The quality of your life is fundamentally a function of how you handle crucial conversations that include opposing opinions, high stakes, and strong emotions (Kerry Patterson, Joseph Grenny, Ron McMillan, and Al Switzler, Crucial Conversations).
More good communication books for having tough talks are Never Split the Difference, Verbal Judo, and Nonviolent Communication. Each of these provide very practical tactics. Nonviolent Communication has a process that can help inject empathy, on your behalf, into the other person’s reasoning.
A great TED Talk that can also help inject empathy on your behalf is Decidedly Because Changes What Was, by Janine Driver.
Almost everyone you meet feels that they are superior to you in some way. A sure way to their heart is to let them realize that you recognize their importance, sincerely (Dale Carnegie, How To Win Friends & Influence People).
How we communicate with ourselves determines what we can accomplish.
Goal Setting: In order to be successful we must have long-term focus and anticipate the future (Tony Robbins, Awaken the Giant Within). A fifty-year study of upward socioeconomic mobility in America concluded the most important factor was long time perspective (Brian Tracy, Goals!). People who have direction in their lives go farther faster (Zig Ziglar, Over the Top). Goals should be “SMART,” specific, measurable, attainable, relevant, and time-bound.
Setting challenging goals and writing them down increases performance and achievement (Michael Hyatt, Your Best Year Ever). Visualizing the process of reaching your goals increases the probability of achieving them (Gary Keller and Jay Papasan, The One Thing). It is easier to reach goals and make important decisions if we have clarity. Often times we become so comfortable with ourselves we don’t even notice when bad habits start to show up. This is where a clarity collaborator can help. Clarity collaborators are counselors (therapists), coaches, or consultants.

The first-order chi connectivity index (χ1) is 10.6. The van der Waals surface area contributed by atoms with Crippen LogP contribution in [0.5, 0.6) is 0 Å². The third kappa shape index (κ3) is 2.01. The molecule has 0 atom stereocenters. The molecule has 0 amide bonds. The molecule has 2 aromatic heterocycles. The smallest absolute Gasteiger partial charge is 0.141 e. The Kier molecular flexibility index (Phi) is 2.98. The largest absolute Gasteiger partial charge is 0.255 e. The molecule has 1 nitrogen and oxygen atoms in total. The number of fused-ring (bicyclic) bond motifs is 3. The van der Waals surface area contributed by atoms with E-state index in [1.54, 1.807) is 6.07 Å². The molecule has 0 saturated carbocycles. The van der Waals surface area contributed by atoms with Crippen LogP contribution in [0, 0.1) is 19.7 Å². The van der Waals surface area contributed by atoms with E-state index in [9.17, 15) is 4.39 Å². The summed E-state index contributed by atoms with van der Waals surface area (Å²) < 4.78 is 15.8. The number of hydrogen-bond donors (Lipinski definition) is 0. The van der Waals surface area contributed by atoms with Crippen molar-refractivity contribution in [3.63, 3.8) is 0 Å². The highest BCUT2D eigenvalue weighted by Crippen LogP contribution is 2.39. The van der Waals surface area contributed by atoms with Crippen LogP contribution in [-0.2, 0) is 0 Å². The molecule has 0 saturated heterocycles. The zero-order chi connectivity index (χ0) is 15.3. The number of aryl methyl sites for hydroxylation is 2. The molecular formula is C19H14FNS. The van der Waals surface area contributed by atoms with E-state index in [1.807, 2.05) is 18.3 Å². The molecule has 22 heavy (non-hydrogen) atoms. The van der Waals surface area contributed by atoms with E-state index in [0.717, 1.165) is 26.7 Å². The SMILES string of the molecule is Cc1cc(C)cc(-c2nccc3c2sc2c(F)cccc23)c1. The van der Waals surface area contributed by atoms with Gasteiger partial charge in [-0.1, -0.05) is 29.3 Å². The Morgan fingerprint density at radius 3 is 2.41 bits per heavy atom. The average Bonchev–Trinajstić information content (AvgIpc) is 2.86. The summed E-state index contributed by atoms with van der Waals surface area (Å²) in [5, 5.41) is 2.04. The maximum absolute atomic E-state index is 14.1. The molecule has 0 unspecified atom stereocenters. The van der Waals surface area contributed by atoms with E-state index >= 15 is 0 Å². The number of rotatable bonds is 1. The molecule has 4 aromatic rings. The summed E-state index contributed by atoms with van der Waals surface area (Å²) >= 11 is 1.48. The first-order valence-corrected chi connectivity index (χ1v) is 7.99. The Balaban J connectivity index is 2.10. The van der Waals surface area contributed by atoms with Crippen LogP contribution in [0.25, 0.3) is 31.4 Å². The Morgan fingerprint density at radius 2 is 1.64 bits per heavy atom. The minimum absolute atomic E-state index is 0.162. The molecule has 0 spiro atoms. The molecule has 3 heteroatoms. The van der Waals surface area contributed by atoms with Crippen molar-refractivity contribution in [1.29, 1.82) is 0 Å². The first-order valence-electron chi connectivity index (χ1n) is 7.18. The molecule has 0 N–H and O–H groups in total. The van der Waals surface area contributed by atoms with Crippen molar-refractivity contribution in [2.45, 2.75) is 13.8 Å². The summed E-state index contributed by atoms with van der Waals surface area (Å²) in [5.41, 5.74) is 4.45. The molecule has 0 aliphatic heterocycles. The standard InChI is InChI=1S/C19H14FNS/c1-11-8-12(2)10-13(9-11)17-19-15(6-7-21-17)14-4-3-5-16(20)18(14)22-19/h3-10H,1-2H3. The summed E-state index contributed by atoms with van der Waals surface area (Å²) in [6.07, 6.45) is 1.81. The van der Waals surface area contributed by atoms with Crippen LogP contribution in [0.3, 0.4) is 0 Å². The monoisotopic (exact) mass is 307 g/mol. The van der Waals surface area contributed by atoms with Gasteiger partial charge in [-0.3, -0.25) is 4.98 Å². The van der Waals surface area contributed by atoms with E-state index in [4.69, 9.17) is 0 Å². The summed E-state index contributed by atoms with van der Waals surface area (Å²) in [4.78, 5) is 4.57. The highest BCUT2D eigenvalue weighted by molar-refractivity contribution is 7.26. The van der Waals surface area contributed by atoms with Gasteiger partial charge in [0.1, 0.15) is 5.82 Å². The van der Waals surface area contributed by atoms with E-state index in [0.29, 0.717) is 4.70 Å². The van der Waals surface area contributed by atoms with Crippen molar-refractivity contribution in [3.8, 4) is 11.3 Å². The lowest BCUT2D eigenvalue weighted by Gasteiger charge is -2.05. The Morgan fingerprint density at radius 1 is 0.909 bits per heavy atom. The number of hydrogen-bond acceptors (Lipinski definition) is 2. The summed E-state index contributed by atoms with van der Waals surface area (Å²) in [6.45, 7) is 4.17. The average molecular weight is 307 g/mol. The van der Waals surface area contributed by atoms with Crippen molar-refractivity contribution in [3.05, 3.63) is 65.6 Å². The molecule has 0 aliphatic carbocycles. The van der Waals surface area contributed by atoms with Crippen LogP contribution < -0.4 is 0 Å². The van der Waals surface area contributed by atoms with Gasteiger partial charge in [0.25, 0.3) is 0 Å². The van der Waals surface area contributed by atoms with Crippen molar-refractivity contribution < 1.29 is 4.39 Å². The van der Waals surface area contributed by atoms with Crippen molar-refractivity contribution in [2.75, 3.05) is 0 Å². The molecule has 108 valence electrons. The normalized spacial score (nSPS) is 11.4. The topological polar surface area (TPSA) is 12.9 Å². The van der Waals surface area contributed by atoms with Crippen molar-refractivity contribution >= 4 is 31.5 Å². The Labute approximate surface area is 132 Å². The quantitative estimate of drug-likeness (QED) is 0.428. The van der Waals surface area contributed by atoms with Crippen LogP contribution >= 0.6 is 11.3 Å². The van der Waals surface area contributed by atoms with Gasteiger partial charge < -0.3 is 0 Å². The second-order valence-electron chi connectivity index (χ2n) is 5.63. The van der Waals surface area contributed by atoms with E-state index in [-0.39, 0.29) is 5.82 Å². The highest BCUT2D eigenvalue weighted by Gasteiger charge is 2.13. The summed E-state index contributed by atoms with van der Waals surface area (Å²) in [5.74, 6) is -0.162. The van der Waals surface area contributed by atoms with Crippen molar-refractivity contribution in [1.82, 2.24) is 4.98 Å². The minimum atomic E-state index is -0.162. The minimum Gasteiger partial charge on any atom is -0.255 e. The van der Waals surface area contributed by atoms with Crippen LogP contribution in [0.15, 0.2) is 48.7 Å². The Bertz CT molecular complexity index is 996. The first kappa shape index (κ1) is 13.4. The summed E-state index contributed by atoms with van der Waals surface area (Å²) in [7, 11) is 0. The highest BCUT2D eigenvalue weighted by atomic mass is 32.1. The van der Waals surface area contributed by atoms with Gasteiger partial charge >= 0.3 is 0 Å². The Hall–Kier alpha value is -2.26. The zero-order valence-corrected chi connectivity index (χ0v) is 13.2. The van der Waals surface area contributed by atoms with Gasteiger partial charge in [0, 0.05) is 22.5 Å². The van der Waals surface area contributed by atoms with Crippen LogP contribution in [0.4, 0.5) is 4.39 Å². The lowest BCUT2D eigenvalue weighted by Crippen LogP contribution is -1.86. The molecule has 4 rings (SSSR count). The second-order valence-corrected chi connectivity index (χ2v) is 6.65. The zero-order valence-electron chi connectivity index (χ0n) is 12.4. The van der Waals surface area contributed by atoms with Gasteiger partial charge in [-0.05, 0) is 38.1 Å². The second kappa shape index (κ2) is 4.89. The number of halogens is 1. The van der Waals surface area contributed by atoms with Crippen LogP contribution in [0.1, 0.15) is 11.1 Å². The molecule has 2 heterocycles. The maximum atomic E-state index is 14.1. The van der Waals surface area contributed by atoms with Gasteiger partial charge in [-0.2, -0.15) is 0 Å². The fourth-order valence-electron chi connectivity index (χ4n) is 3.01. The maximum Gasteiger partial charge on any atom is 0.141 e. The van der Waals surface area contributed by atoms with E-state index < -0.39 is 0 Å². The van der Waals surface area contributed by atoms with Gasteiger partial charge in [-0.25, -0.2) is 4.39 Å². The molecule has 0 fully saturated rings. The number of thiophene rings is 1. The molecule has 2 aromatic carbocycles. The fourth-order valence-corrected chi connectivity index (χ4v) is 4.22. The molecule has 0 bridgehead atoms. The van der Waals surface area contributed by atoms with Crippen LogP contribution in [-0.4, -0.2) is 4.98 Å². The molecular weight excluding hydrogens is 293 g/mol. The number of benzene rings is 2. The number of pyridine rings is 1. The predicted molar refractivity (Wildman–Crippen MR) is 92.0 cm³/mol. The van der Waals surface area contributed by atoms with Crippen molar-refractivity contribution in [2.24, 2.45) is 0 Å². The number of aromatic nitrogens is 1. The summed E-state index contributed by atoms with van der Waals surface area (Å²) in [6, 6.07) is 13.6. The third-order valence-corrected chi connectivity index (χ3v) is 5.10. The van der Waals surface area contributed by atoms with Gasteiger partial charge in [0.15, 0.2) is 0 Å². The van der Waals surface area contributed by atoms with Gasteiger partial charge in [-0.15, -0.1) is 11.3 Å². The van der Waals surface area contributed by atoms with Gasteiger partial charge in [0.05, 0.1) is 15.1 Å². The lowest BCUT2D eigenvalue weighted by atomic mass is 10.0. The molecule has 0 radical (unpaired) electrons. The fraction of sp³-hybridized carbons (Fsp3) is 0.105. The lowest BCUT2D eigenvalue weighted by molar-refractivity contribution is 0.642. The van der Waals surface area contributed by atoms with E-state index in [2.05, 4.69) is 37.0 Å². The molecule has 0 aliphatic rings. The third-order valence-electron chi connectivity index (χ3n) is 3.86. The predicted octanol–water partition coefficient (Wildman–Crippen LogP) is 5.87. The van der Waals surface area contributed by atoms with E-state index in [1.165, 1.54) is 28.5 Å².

Counselors and coaches focus on asking impactful questions to help us think our way to improvement. Counselors seem to be more focused on learning about how past events created issues with our present self, and how to overcome the issue.
Coaches seem to be more focused on helping us stay accountable to activities that support our future goals and help us think our way over or around obstacles to those goals. Coaches do not necessarily need experience in an area, they partner with us, as an outside perspective to help us think through the best ways to accomplish our goals.
Consultants basically give advice on how to achieve a future result that they have experience in.
If we can get into a habit of goal setting each year, and breaking down our yearly goal(s) into quarterly, monthly, and even weekly goals, then make a habit of doing the key activities (lead measures) that drive those goals, the more likely we are to achieve them.
There are many experts who believe we should set big, uncomfortable, and scary goals because it challenges us to increase our performance. This can work in the opposite way for some people. If big goals are intimidating and demotivating there is nothing wrong with setting goals you know you can reach, at least you are setting goals. Small changes often appear to make no difference unless you look at them over a period of time (James Clear, Atomic Habits). Habits are more important than goals because a goal has an end, habits go on (James Clear, Atomic Habits).
Habits: The fastest way to success is to replace bad habits with good habits (Tom Ziglar, Choose to Win). The most effective way to change your habits is to focus on who you wish to become, not what you want to achieve (James Clear, Atomic Habits). We are what we repeatedly do. Excellence, then, is not an act, but a habit (Aristotle).
Habit is probably the most powerful tool in your brain’s toolbox (Ray Dalio, Principles). A habit is a trigger, a routine, and a reward… We can create new habits by creating a new craving, and changing the routine of an old habit (Charles Duhigg, The Power of Habit).
Some good universal habits include… be proactive, begin with the end in mind, put first things first, think win/win, seek first to understand then to be understood, synergize, and sharpen the saw (Stephen Covey, The 7 Habits of Highly Effective People). Seek clarity, generate energy, raise necessity, increase productivity, develop influence, and demonstrate courage (Brendon Burchard, High Performance Habits). The most positive and impactful habits are when they are grouped together to create a morning routine to start your day well.